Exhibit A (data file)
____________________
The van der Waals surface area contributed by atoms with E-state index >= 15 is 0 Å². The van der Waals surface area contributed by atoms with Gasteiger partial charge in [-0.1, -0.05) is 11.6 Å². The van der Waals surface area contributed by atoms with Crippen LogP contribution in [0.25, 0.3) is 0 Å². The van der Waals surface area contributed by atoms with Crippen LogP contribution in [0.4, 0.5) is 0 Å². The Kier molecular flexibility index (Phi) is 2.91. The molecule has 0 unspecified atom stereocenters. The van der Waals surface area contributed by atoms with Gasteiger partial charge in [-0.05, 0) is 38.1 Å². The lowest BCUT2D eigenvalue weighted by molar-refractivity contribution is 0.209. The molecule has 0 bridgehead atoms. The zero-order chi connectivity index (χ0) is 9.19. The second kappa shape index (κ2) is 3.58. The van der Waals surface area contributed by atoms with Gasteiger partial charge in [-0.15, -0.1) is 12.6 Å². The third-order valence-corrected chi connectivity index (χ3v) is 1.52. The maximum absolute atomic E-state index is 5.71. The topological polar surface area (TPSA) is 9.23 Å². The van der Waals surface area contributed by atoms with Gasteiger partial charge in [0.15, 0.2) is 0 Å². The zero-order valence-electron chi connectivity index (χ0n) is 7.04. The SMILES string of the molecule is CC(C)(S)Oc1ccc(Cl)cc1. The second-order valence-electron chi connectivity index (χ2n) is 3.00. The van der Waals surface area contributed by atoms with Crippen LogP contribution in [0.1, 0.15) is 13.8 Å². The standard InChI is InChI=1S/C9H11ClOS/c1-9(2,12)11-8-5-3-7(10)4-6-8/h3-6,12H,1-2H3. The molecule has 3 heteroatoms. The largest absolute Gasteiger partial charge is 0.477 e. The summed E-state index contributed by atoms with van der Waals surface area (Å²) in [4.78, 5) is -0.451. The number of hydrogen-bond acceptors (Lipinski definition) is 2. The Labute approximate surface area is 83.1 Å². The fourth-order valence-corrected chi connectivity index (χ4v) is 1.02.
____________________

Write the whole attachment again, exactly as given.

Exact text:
The van der Waals surface area contributed by atoms with E-state index >= 15 is 0 Å². The van der Waals surface area contributed by atoms with Gasteiger partial charge in [-0.1, -0.05) is 11.6 Å². The van der Waals surface area contributed by atoms with Crippen LogP contribution in [0.25, 0.3) is 0 Å². The van der Waals surface area contributed by atoms with Crippen LogP contribution in [0.4, 0.5) is 0 Å². The Kier molecular flexibility index (Phi) is 2.91. The molecule has 0 unspecified atom stereocenters. The van der Waals surface area contributed by atoms with Gasteiger partial charge in [-0.05, 0) is 38.1 Å². The lowest BCUT2D eigenvalue weighted by molar-refractivity contribution is 0.209. The molecule has 0 bridgehead atoms. The zero-order chi connectivity index (χ0) is 9.19. The second kappa shape index (κ2) is 3.58. The van der Waals surface area contributed by atoms with Gasteiger partial charge in [-0.15, -0.1) is 12.6 Å². The third-order valence-corrected chi connectivity index (χ3v) is 1.52. The maximum absolute atomic E-state index is 5.71. The topological polar surface area (TPSA) is 9.23 Å². The van der Waals surface area contributed by atoms with Gasteiger partial charge in [0.15, 0.2) is 0 Å². The zero-order valence-electron chi connectivity index (χ0n) is 7.04. The SMILES string of the molecule is CC(C)(S)Oc1ccc(Cl)cc1. The second-order valence-electron chi connectivity index (χ2n) is 3.00. The van der Waals surface area contributed by atoms with Crippen LogP contribution in [0.1, 0.15) is 13.8 Å². The standard InChI is InChI=1S/C9H11ClOS/c1-9(2,12)11-8-5-3-7(10)4-6-8/h3-6,12H,1-2H3. The molecule has 3 heteroatoms. The largest absolute Gasteiger partial charge is 0.477 e. The summed E-state index contributed by atoms with van der Waals surface area (Å²) in [4.78, 5) is -0.451. The number of hydrogen-bond acceptors (Lipinski definition) is 2. The Labute approximate surface area is 83.1 Å². The fourth-order valence-corrected chi connectivity index (χ4v) is 1.02.